7 Steps to Become the Boss of Your PR Career


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As Annie Lennox and Aretha Franklin predicted back in 1985, sisters are doing it for themselves. Women are Leaning In and Thriving, becoming #GIRLBOSSes and #BOSSBABEs at an unprecedented rate. We’ve pulled together the best advice from women leaders in the fashion space to help you run both your work life and your personal life like a boss.

1. Have a vision

All good companies have a guiding vision on which they base their decisions. Chanel’s vision is “To be the Ultimate House of Luxury, defining style and creating desire, now and forever.” What is your vision for your life? What are your dreams? Do you want to start your own business? Do you want to be fit, happy and healthy? Do you want to take a few years off to have kids? Do you want to travel the globe? Think big. As Tory Burch said in her commencement speech for the entrepreneurship program at Babson College, “If it doesn’t scare you, you’re probably not dreaming big enough.”

2. Break dreams down into smaller steps

Having a great vision is only the first step. You need to figure out realistic steps to move you toward your dreams. As #GIRLBOSS’s Sophia Amoruso writes, “Dream big all you want, but know that the first step toward those dreams is probably going to be a small one.” Want to go back to school to get a Master’s degree? How are you going to save the money to do that? Can you apply for a scholarship or grant? Want to start your own business? Can you apprentice in someone else’s business first? Would you be content to forego lattes and designer shoes for a decade to finance your start-up? Almost anything is possible if you are willing to do all of the small steps required. Having a great vision is only the first step. You need to figure out realistic steps to move you toward your dreams.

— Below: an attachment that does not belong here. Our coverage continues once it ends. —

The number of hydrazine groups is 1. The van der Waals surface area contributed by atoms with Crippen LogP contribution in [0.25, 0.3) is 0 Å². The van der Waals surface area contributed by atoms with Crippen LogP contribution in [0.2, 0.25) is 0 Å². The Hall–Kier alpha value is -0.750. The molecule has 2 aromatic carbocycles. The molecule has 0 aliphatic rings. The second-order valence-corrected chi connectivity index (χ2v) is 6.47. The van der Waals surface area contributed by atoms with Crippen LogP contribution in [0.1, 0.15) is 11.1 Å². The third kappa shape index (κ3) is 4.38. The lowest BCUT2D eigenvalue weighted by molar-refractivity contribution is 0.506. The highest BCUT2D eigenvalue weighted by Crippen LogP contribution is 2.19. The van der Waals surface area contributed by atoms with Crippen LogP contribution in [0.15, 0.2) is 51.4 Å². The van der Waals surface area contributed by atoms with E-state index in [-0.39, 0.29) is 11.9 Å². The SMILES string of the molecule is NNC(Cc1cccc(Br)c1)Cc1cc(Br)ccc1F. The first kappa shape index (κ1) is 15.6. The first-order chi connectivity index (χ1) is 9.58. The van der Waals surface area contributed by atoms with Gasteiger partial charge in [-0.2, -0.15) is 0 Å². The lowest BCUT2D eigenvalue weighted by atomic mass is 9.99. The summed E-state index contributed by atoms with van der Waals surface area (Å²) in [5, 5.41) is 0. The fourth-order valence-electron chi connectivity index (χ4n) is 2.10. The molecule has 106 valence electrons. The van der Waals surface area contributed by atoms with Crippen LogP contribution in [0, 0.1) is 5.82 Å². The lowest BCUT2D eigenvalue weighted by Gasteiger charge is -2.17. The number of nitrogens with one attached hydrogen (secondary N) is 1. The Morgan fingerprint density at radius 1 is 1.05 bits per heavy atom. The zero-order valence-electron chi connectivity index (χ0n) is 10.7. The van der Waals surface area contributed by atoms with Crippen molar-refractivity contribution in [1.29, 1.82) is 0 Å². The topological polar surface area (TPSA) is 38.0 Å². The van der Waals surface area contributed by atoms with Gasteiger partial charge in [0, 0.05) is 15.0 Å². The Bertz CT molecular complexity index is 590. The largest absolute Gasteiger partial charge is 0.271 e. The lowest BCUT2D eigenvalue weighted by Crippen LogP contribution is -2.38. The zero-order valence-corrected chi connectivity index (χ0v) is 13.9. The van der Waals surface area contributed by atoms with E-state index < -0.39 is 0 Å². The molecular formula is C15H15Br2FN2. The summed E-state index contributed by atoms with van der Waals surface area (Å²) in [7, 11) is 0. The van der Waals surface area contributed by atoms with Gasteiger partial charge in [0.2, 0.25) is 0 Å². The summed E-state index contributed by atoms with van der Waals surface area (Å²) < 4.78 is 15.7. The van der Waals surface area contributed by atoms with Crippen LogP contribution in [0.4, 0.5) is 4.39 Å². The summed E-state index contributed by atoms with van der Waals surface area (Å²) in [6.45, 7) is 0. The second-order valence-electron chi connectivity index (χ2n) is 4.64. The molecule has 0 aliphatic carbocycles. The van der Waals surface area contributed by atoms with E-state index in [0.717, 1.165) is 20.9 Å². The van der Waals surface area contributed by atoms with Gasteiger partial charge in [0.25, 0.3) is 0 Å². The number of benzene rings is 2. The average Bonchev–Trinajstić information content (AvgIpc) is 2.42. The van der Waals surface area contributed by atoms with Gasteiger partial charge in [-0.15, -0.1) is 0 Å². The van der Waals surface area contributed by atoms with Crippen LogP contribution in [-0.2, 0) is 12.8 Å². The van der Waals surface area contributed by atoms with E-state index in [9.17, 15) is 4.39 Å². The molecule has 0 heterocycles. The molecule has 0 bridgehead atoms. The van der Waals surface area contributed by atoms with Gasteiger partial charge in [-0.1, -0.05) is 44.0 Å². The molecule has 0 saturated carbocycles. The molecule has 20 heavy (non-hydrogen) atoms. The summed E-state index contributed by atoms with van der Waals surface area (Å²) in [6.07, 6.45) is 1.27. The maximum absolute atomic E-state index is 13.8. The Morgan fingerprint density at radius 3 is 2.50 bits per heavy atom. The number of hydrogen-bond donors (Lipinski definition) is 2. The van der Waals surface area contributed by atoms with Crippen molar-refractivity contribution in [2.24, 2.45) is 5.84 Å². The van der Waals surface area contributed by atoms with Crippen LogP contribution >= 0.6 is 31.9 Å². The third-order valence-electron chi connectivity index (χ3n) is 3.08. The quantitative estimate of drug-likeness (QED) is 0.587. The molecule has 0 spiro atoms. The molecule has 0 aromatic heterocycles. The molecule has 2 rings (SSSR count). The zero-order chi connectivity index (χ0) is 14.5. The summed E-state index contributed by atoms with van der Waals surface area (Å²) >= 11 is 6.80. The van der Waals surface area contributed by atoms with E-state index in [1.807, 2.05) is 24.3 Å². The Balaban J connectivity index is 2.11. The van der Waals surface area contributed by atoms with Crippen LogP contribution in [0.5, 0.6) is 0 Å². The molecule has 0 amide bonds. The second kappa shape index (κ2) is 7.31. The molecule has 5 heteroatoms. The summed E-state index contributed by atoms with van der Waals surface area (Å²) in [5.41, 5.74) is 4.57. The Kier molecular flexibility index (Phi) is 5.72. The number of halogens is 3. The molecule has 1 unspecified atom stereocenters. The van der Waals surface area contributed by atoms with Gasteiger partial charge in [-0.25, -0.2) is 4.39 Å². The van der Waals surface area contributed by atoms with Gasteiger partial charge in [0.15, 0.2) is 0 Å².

3. Recognize your strengths

Companies that are successful focus on what they do best. Ralph Lauren sells a lifestyle. Apple creates beautiful devices that are easy to use. Disney owns creative storytelling. Amaruso writes that “True success lies in knowing your weaknesses and playing to your strengths.” What do you do best? Are you a great communicator? Are you a whiz with numbers? Are you charming? Does your openness and honesty draw people in? The key to success lies in identifying what you are good at doing and doing that a lot.

4. Enlist help

Rarely can we get everything we want on our own. Successful people are masters at enlisting other people to help them work toward their goals. If you want to start your own business, ask a successful entrepreneur if she’d consider mentoring you. If you want to be a better parent, ask someone with functional adult children the secret to her success. Mentors do not have to be formal. As Net-a-Porter’s Natalie Massenet revealed to Financial Times Magazine,

“I don’t have a mentor in the strict definition. I take as much advice and inspiration as I can from the people I am close to. Sometimes, though, I ask myself: “How would Audrey Hepburn handle this?”

The world is full of people who can help you if you are brave enough to ask.

5. Surround yourself with the best